using NBASE-T to get more out of older systems and cabling

background

In my home lab, my workstation has 10TiB of raw storage - 9.06TB once the 4x 5TiB disks are mirrored and striped. I use this for editing and storing raw 4K video for my YouTube channel.

A few times a week I’ll dump several hundred GiB of data and a ZFS scheduled replication task will soon after, begin to transfer the data to a backup server that’s just a basic AMD APU - no, not the fancy new Ryzen 2400G, but an AMD A4 7400. It’s a dual core box, and not much to write about. It’s got only 8G of non-ECC memory, but I’ll probably be changing it out when my 200Mbps fibre is installed.

When I used a 1Gbps link for this transfer, it would run about 112MiB/s and take quite some time to make it through all of the data. The constant churn from my disks would increase access times, even though they have unutilised bandwidth remaining. I did some local testing to verify first, that sending the same data to an SSD would finish in about 14 the time.

the solution

With this, I thought, if only I had a 5000mbps network interface on both ends, perhaps I could fully max the disks during replication. Someone on IRC recommended the ASUS XG-C100C, a ~$99 USD card that supports NBASE-T. There’s a few reasons this is so convenient:

CAT5e cabling works with the card.

For high enough quality 5e cables, you can achieve a full 10gbps link. I didn’t want to buy new CAT6(a) cable - it’s only a 50 foot run from my office to the basement, so I was curious to see how the link would negotiate and what kind of speed I could achieve. It should at least work with 2Gbps, and hopefully 5gbps, if not the full 10.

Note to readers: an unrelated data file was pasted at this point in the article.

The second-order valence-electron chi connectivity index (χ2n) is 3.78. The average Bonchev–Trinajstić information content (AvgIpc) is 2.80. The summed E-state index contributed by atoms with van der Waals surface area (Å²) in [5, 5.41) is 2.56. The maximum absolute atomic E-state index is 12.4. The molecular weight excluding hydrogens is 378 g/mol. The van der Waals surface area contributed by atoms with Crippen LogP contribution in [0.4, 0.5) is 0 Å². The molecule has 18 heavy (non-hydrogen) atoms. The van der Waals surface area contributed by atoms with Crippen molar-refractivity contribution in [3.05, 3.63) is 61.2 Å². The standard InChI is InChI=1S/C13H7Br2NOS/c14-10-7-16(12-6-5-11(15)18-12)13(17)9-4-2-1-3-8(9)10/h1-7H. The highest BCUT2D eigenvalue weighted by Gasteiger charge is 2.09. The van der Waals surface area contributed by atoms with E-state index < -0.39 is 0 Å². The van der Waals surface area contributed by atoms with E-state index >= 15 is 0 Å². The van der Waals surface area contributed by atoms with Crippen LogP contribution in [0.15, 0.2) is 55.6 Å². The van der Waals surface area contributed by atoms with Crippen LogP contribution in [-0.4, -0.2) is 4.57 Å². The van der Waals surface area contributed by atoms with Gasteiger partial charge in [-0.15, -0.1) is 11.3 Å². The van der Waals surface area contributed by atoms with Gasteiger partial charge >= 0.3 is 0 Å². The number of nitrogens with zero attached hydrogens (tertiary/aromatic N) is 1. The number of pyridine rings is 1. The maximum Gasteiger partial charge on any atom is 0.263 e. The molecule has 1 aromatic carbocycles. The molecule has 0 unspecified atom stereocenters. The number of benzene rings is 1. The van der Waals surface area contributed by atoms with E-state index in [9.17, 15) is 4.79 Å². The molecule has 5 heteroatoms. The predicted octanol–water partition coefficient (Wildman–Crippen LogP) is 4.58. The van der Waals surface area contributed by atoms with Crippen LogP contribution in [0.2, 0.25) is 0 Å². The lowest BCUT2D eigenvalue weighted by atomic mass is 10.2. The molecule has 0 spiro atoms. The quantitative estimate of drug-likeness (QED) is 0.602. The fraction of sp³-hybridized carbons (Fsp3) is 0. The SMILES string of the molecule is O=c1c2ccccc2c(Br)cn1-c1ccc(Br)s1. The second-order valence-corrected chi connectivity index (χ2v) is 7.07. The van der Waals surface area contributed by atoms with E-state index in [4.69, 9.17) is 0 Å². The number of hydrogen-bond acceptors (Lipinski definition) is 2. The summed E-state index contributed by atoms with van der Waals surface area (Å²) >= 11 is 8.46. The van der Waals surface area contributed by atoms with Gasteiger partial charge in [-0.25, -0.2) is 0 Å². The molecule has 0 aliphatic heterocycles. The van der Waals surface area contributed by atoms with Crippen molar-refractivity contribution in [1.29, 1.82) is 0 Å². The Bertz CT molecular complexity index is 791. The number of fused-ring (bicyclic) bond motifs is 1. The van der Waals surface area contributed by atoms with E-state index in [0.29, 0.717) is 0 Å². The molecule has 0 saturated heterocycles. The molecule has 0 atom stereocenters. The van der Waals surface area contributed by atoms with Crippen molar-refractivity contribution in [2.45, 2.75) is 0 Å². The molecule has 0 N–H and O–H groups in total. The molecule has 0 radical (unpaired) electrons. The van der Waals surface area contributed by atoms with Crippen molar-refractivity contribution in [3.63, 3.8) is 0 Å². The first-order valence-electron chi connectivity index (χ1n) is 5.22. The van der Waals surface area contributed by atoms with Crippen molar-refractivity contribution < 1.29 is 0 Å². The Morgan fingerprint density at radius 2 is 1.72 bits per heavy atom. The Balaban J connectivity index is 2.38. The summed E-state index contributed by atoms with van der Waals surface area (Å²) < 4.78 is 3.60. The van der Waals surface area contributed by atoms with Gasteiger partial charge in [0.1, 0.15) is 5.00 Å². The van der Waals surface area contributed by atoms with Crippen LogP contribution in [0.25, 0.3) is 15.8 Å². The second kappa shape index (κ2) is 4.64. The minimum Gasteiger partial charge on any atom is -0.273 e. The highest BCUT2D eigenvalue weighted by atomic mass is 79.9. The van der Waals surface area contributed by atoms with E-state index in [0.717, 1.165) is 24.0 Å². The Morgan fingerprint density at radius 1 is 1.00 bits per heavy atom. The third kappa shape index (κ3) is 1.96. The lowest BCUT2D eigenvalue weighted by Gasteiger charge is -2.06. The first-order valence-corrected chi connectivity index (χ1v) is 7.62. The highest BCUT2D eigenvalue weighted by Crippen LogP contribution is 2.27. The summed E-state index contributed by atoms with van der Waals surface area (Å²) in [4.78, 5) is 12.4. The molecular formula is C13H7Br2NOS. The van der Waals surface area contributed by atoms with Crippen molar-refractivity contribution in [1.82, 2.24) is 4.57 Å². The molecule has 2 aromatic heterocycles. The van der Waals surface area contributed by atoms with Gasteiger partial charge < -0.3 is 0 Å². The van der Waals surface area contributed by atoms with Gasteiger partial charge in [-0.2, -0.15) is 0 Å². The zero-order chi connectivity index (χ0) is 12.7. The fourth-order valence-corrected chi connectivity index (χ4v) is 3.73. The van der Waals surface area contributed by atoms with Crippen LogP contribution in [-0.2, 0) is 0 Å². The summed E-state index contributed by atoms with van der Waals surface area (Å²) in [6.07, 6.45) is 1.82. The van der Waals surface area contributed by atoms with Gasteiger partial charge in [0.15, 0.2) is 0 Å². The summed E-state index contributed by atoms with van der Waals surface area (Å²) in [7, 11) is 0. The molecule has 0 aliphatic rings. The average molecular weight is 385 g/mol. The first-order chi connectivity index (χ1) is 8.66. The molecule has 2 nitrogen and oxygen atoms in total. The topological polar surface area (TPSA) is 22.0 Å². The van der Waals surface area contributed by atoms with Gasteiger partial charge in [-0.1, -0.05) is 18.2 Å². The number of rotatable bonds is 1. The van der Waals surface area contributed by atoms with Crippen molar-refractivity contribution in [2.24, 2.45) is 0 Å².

$99 is very cheap for a brand new 10Gbps interface

Aquantia has seemingly been dedicated to bringing us a low-cost solution for 10Gbps, and they have sold for as low as $79 ea during Black Friday sales. It’s spectacular that companies will be able to retain their CAT6(a) cabling for full 10Gbps connectivity.

It doesn’t require any special equipment or cables

I’m using just a simple PTP connection between my workstation and the storage server, all I needed was just a simple CAT5e run between the two and I can hit 9.7Gbps with iperf.

even if it’s not ideal, you’ll still get something - which is better than nothing

The 5e cable may not give you 10Gbps, but it should give you 5Gbps, and this is much better than NIC teaming!

there’s some problems

If you wanted to connect multiple systems with 10Gbps you’ll need a NBASE-T switch, and there are not many choices; this was the only model available on Amazon.ca at the time of writing, and it’s really expensive - $530 CAD for a 5-port NBASE-T switch. That’s C$106 per port. The 10-port unit on Amazon.com wasn’t much better. Ridiculous - you may as well buy a few Aquantia single PHY cards and build them into an old dual CPU Xeon system for all 40 of those beautiful PCI-e lanes.. and then make it into your own switch.

But, it’s better than the situation was just a few years ago. You should look into SFP+ to see if the prices for used equipment are comparable before you make the purchase for your home lab. For a business, these prices might be a no-brainer.